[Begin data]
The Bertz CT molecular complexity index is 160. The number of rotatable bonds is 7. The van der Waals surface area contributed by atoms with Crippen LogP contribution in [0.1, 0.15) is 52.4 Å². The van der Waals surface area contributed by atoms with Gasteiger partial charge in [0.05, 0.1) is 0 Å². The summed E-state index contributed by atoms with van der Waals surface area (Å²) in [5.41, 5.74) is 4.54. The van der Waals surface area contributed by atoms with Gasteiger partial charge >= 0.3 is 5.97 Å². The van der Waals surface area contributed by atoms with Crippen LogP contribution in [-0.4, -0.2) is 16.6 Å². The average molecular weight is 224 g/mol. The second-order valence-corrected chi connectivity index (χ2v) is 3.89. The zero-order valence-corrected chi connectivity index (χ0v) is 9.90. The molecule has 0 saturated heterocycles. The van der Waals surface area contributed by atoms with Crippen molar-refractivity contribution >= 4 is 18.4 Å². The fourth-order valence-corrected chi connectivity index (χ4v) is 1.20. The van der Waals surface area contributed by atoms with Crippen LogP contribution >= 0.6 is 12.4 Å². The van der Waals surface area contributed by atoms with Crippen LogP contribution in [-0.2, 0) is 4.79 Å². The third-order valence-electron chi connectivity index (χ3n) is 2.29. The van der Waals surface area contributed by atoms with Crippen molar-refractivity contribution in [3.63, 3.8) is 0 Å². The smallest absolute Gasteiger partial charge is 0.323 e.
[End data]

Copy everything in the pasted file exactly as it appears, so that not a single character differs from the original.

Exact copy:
The Bertz CT molecular complexity index is 160. The number of rotatable bonds is 7. The van der Waals surface area contributed by atoms with Crippen LogP contribution in [0.1, 0.15) is 52.4 Å². The van der Waals surface area contributed by atoms with Gasteiger partial charge in [0.05, 0.1) is 0 Å². The summed E-state index contributed by atoms with van der Waals surface area (Å²) in [5.41, 5.74) is 4.54. The van der Waals surface area contributed by atoms with Gasteiger partial charge >= 0.3 is 5.97 Å². The van der Waals surface area contributed by atoms with Crippen LogP contribution in [-0.4, -0.2) is 16.6 Å². The average molecular weight is 224 g/mol. The second-order valence-corrected chi connectivity index (χ2v) is 3.89. The zero-order valence-corrected chi connectivity index (χ0v) is 9.90. The molecule has 0 saturated heterocycles. The van der Waals surface area contributed by atoms with Crippen molar-refractivity contribution >= 4 is 18.4 Å². The fourth-order valence-corrected chi connectivity index (χ4v) is 1.20. The van der Waals surface area contributed by atoms with Crippen LogP contribution >= 0.6 is 12.4 Å². The van der Waals surface area contributed by atoms with Crippen LogP contribution in [-0.2, 0) is 4.79 Å². The third-order valence-electron chi connectivity index (χ3n) is 2.29. The van der Waals surface area contributed by atoms with Crippen molar-refractivity contribution in [3.63, 3.8) is 0 Å². The smallest absolute Gasteiger partial charge is 0.323 e.